A colored scanning electron micrograph of two T lymphocyte cells (yellow) attached to a cancer cell (green). T lymphocytes are a type of white blood cell and a component of the body's immune system. They recognize a specific target—an antigen—on the surface of the cancer cell and bind to it. Once a T-cell has bound to the cancer cell it can signal for other immune cells to destroy it. Image Credit: Micrograph by Steve Gschmeissner, Science Photo LibraryHealth United States
Cancer Vaccines: Trials Look More Promising Than Ever
Cancer vaccines – both those that destroy cancer cells as well as those that prevent someone from developing cancer altogether – are in the works, and making progress.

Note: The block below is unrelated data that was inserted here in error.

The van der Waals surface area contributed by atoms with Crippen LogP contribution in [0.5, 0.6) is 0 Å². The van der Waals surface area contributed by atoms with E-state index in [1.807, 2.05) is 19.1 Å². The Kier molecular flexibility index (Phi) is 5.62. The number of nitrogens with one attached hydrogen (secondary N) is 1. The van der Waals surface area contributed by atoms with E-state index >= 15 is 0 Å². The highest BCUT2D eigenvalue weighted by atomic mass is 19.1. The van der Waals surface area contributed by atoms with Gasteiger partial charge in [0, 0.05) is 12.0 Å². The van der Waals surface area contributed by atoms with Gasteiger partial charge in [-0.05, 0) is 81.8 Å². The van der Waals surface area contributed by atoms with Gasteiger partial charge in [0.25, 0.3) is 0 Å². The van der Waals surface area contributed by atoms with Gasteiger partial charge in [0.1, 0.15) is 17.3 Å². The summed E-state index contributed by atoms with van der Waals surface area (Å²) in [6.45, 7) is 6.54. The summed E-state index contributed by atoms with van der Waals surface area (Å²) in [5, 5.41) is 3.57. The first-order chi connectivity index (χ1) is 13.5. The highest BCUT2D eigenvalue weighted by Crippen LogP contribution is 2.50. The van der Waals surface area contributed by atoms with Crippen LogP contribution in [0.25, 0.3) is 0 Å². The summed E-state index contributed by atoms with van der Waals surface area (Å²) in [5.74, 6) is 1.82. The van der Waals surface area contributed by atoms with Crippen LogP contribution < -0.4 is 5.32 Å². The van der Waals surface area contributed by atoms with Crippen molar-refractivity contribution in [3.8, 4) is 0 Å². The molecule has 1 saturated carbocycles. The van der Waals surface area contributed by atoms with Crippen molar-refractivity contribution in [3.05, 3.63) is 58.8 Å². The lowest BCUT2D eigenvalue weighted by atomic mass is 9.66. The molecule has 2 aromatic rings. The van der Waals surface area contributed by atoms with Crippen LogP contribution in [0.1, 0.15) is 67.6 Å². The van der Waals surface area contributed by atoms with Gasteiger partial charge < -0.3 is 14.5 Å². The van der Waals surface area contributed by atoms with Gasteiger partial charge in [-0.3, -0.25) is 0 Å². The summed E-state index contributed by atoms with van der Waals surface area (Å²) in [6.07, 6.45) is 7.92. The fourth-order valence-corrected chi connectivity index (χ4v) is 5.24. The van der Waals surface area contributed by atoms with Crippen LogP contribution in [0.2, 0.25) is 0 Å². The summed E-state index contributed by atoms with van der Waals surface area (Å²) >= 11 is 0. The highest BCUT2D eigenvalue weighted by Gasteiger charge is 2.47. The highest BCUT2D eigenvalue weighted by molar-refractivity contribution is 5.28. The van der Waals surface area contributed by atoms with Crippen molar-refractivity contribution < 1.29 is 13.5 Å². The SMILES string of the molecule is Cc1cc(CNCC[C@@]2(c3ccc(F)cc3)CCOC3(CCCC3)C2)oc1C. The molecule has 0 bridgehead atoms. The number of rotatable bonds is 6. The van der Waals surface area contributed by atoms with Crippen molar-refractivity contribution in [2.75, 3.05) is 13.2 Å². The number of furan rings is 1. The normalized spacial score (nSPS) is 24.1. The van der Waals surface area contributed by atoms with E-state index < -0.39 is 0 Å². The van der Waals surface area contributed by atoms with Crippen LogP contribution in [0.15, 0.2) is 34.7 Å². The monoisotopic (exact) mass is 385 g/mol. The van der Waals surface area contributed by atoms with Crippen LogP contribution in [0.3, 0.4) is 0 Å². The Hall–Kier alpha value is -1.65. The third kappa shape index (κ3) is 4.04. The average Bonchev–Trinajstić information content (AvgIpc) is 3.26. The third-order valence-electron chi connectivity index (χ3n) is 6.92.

Cancer vaccines are expected to potentially destroy cancer cells, stop tumors from growing or spreading, or stop cancer from coming back altogether. One preventative vaccine being tested by cancer immunologist Olivera Finn at the University of Pittsburg led to a 38 percent reduction in the recurrence of advanced polyps. “If you don’t get a new polyp, you’re not going to be at an increased risk of colon cancer,” Finn explains.
Though cancer vaccines have been in the works for years and failures have been frequent, the latest advancements in genome sequencing are allowing scientists to be able to design vaccines that are aimed at much more specific targets. This new form of cancer vaccine research is still in its infancy, but early results from clinical trials against a variety of cancers look encouraging, according to Nina Bhardwaj, a hematology and medical oncology expert at the Icahn School of Medicine at Mount Sinai in New York.